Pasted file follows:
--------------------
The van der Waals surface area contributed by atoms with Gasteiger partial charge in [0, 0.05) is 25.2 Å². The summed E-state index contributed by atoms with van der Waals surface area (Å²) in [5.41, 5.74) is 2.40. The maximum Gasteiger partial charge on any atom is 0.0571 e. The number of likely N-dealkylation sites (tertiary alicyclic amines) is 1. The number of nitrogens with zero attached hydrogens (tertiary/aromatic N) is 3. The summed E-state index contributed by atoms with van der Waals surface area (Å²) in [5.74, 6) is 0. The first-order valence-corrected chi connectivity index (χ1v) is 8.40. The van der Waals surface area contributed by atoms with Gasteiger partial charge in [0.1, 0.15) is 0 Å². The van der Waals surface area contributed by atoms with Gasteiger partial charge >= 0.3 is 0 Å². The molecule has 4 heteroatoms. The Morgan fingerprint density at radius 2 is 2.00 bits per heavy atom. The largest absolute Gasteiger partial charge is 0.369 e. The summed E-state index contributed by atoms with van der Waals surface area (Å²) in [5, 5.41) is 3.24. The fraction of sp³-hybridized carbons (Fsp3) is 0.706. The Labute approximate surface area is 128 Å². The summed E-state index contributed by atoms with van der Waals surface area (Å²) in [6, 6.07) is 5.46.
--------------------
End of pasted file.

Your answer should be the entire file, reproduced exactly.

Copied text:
The van der Waals surface area contributed by atoms with Gasteiger partial charge in [0, 0.05) is 25.2 Å². The summed E-state index contributed by atoms with van der Waals surface area (Å²) in [5.41, 5.74) is 2.40. The maximum Gasteiger partial charge on any atom is 0.0571 e. The number of likely N-dealkylation sites (tertiary alicyclic amines) is 1. The number of nitrogens with zero attached hydrogens (tertiary/aromatic N) is 3. The summed E-state index contributed by atoms with van der Waals surface area (Å²) in [5.74, 6) is 0. The first-order valence-corrected chi connectivity index (χ1v) is 8.40. The van der Waals surface area contributed by atoms with Gasteiger partial charge in [0.1, 0.15) is 0 Å². The van der Waals surface area contributed by atoms with Gasteiger partial charge >= 0.3 is 0 Å². The molecule has 4 heteroatoms. The Morgan fingerprint density at radius 2 is 2.00 bits per heavy atom. The largest absolute Gasteiger partial charge is 0.369 e. The summed E-state index contributed by atoms with van der Waals surface area (Å²) in [5, 5.41) is 3.24. The fraction of sp³-hybridized carbons (Fsp3) is 0.706. The Labute approximate surface area is 128 Å². The summed E-state index contributed by atoms with van der Waals surface area (Å²) in [6, 6.07) is 5.46.